Addressing the causes of Indigenous vulnerability to pandemics—not just the symptoms

By: Jordan Wapass, Oana Spinu

residential buildings on Victoria Island, Nunavut, Canada

Many have rightfully called for decisive government action to ensure that Indigenous communities have essential resources to respond to COVID-19. In response to the immediate needs of First Nations, Inuit, and Métis communities, the federal government announced $305 million for a distinctions-based Indigenous Communities Support Fund. Only time will tell how effective the fund will be in empowering communities to deal with the crisis.

But it is also important to look beyond the current crisis and not lose sight of the broader socioeconomic inequalities facing Indigenous communities—particularly remote communities. These include severe housing shortages, limited health care services and resources, and poverty—all of which disproportionately put Indigenous communities at risk. If we do not address these inequalities, we will continue to find ourselves treating the symptoms and not the causes of vulnerability to pandemics.
The challenges Indigenous communities face are not new. They are complex and hard to solve. But what do they really mean in practice? And how significant are they?

Health-related challenges increase susceptibility

Food insecurity, overcrowded housing, limited access to health care, and income disparities are challenges to the health of Indigenous people, particularly in remote communities. First Nations, Inuit, and Métis have a higher occurrence of chronic illness, as well as infectious disease rates that are four times higher than that of non-Indigenous people. They are also at notably higher risk for respiratory diseases, especially children. People with these types of pre-existing conditions have been most vulnerable to the virus.

Limited local health care resources for diagnosis and treatment

There are 241 physicians per 100,000 people in Canada. That number drops significantly for remote Indigenous communities. In Nunavut, for example, there are only 30 physicians per 100,000 people.

At community health stations, local health practitioners do a remarkable job providing care. But residents often need to leave their communities for medical appointments and health care services not available locally. This, in and of itself, is a risk. In 2009, the source of H1N1 in remote Indigenous communities was often traced to patients who had travelled for medical appointments.

A lack of infrastructure makes it harder to manage infectious disease

The severe housing shortage makes health issues for Indigenous people even more complicated, especially in remote communities. Overcrowding increases the risk of the virus spreading within, and across, households.

Only 4 per cent of non-Indigenous Canadians live in crowded housing compared with 23 per cent of First Nations people, roughly 10 per cent of Metis, and over 40 per cent of Inuit. (See chart.) The housing shortage is even more acute in remote communities. Almost 40 per cent of First Nations people on-reserve and over half of the Inuit population in Inuit Nunangat live in crowded homes.

Proportion of First Nations people, Métis, and Inuit living in crowded housing
(per cent)

InuitFNMetis01020304050One-bedroom shortfallTwo-bedroom shortfallThree-bedroom shortfall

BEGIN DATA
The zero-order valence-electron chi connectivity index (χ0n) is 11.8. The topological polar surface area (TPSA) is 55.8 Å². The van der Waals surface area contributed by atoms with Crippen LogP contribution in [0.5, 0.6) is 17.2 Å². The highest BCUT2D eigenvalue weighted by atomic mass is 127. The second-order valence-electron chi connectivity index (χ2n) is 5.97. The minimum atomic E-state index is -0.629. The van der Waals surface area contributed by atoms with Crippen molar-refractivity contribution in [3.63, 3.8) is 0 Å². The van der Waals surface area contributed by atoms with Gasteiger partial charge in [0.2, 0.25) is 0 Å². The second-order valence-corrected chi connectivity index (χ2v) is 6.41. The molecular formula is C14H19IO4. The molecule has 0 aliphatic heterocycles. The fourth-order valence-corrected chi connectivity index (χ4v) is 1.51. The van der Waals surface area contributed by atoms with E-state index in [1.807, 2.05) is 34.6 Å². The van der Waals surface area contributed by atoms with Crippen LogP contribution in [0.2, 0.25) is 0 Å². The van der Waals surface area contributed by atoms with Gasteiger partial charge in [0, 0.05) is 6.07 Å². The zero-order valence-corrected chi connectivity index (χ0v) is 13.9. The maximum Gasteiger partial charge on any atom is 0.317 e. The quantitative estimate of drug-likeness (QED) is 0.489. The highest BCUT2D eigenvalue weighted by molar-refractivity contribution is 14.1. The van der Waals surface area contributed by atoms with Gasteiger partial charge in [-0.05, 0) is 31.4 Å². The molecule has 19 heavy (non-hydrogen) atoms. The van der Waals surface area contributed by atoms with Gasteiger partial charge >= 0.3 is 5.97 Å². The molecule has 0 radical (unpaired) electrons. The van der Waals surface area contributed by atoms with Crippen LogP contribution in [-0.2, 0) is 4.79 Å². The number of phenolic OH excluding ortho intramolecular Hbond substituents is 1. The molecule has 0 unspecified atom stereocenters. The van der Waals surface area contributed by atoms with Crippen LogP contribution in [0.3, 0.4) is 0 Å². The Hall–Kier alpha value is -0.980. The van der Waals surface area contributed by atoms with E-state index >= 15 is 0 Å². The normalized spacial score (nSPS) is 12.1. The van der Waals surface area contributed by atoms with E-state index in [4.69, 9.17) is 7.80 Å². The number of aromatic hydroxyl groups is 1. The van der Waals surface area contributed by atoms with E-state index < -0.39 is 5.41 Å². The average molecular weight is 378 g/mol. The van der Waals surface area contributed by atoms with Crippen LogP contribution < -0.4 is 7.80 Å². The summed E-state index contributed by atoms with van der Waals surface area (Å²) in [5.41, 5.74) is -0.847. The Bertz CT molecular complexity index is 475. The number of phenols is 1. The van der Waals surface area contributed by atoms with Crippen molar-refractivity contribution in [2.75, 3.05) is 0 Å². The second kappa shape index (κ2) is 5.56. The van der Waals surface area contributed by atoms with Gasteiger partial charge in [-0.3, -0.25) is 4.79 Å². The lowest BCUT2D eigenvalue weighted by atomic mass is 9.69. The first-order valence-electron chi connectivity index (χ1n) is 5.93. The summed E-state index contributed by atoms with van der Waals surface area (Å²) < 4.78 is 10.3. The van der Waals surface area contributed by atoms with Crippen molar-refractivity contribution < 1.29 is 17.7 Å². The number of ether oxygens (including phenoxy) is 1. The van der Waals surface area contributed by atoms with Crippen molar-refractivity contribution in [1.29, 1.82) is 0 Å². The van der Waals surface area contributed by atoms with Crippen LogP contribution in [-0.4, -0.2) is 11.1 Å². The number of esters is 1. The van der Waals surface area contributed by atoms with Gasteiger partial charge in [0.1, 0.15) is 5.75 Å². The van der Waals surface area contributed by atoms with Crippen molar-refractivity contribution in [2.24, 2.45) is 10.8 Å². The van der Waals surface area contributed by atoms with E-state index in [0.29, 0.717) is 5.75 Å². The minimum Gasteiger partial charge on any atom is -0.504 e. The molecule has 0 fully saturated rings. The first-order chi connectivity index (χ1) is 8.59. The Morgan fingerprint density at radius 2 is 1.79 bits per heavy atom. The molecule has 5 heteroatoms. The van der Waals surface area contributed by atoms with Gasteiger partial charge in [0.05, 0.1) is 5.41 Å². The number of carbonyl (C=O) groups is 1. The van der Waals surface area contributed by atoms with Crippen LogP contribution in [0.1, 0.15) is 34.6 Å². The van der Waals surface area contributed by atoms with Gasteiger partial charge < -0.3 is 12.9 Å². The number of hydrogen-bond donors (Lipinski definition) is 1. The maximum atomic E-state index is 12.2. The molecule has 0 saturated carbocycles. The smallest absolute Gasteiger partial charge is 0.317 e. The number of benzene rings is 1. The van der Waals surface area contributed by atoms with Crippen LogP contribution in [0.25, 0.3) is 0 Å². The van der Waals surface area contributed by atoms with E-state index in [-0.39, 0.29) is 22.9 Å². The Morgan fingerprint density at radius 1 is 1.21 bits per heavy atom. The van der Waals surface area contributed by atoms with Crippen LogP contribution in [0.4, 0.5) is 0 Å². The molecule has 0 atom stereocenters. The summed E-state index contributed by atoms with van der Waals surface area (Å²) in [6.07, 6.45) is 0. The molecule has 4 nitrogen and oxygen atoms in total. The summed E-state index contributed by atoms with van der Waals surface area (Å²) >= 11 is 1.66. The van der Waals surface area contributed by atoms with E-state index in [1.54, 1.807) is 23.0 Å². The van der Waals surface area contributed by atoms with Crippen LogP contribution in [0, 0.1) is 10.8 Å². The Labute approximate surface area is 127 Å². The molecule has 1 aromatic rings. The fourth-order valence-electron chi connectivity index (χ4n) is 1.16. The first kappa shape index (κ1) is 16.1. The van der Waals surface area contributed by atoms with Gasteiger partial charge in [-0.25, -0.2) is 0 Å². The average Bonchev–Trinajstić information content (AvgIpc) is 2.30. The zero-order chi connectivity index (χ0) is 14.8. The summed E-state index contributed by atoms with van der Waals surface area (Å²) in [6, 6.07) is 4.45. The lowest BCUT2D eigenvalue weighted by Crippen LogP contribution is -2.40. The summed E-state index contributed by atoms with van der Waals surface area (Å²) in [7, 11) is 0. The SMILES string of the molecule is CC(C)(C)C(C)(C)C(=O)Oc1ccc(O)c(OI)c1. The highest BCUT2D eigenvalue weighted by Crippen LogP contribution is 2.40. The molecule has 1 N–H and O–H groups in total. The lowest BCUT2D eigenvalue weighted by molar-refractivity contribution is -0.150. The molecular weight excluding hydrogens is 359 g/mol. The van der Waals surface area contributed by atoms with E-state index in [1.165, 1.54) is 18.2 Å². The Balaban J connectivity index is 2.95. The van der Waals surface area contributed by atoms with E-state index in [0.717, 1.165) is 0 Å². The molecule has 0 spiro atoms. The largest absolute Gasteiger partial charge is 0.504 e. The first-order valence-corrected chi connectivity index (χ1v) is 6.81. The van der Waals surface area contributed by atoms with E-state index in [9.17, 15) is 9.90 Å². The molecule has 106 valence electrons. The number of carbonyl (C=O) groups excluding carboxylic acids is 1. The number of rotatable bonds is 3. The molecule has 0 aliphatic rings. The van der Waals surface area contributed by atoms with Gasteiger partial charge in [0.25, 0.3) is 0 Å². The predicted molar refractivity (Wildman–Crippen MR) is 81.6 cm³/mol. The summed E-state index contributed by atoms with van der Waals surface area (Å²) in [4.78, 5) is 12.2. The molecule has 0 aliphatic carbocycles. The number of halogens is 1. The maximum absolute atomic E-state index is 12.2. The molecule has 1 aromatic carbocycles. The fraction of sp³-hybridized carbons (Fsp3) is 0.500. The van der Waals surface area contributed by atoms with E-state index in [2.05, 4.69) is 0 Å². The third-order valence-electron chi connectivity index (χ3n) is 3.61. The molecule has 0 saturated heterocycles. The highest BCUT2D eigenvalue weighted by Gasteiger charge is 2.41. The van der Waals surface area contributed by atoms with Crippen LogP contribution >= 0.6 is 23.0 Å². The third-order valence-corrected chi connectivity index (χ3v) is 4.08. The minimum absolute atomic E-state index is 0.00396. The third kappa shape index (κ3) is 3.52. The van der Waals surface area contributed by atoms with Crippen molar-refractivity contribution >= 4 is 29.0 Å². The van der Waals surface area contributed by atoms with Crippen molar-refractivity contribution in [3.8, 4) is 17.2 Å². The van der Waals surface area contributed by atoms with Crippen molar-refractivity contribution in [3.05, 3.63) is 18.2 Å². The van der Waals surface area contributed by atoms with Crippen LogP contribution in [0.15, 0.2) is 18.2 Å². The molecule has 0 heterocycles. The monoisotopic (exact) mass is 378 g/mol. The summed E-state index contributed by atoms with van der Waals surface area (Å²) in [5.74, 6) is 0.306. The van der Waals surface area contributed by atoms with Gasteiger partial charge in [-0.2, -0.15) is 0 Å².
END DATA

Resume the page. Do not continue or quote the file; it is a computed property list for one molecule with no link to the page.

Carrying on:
Sources: The Conference Board of Canada; Statistics Canada, Catalogue no. 98-400-X2016163.

Many remote communities also lack roads or rail lines to connect them to other parts of the country, relying instead on air-travel and winter roads. If planes can’t fly and winter roads are not driveable because of bad weather, getting residents to the critical care they need can be especially difficult.

Compounding challenges: The example of tuberculosis

The persistence of tuberculosis (TB) in Indigenous populations, at epidemic proportions, highlights how overcrowded housing and an under-resourced health system magnify health risks for Indigenous people. While TB has been virtually eliminated in most of the developed world, the rate of TB infections in on-reserve First Nations is 50 times higher than for the Canadian-born non-Indigenous population. The TB rate for Inuit in Inuit Nunangat is 300 times higher. These rates have consistently increased over the last decades. The very inequalities that have let tuberculosis persist in Indigenous communities are risk factors for COVID-19, and a vaccine for COVID-19 is still likely over a year away.

How are Indigenous communities responding to COVID-19?

Indigenous communities are showing their resilience. They are ahead of the curve in the battle to flatten it. Some communities, like the Pimicikamak Cree Nation (Man.), Fort MacKay First Nation (Alta.), and Fort MacKay Métis and Dzawad’enuwx First Nation (B.C.), have closed their borders to try to prevent the spread of the virus. The Inuvialuit Regional Corporation in Northwest Territories is supporting Inuvialuit Inuit who want to spend 14 days or longer out on the land. The purpose of these actions is twofold:

  • protect membership, especially the vulnerable, from the spread;
  • provide culturally appropriate support for the self-isolation mandate issued across the country.

The Northwest Territories and Nunavut have followed this lead and are restricting inbound travel to protect their communities, as is the Nunavik Regional Board of Health and Social Services.

What’s needed?

We need an immediate response to reduce the risks and impacts of COVID-19, developed with Indigenous communities, not for them. The current crisis is also an urgent call to address the broader socioeconomic inequalities that place Indigenous communities at increased risk. If we as a country do not address these inequalities, First Nations, Inuit, and Métis communities will find themselves in exactly the same situation the next time a crisis hits—with governments scrambling to treat symptoms rather than causes.